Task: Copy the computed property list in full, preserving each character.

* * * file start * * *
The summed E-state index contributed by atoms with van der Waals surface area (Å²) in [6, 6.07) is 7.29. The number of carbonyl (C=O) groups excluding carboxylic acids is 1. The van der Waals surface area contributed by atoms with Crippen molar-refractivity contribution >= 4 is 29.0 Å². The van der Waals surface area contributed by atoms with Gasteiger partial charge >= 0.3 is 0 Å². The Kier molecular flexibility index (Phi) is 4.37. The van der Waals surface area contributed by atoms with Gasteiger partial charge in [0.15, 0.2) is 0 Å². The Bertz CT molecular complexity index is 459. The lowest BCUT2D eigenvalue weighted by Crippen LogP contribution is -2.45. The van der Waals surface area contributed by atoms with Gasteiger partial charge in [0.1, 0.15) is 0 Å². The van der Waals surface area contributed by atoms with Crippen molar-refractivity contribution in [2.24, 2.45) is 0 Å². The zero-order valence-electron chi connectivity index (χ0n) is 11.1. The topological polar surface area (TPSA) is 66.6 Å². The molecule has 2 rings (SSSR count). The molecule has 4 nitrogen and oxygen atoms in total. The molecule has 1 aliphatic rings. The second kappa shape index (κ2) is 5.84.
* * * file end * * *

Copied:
The summed E-state index contributed by atoms with van der Waals surface area (Å²) in [6, 6.07) is 7.29. The number of carbonyl (C=O) groups excluding carboxylic acids is 1. The van der Waals surface area contributed by atoms with Crippen molar-refractivity contribution >= 4 is 29.0 Å². The van der Waals surface area contributed by atoms with Gasteiger partial charge >= 0.3 is 0 Å². The Kier molecular flexibility index (Phi) is 4.37. The van der Waals surface area contributed by atoms with Gasteiger partial charge in [0.15, 0.2) is 0 Å². The Bertz CT molecular complexity index is 459. The lowest BCUT2D eigenvalue weighted by Crippen LogP contribution is -2.45. The van der Waals surface area contributed by atoms with Gasteiger partial charge in [0.1, 0.15) is 0 Å². The van der Waals surface area contributed by atoms with Crippen molar-refractivity contribution in [2.24, 2.45) is 0 Å². The zero-order valence-electron chi connectivity index (χ0n) is 11.1. The topological polar surface area (TPSA) is 66.6 Å². The molecule has 2 rings (SSSR count). The molecule has 4 nitrogen and oxygen atoms in total. The molecule has 1 aliphatic rings. The second kappa shape index (κ2) is 5.84.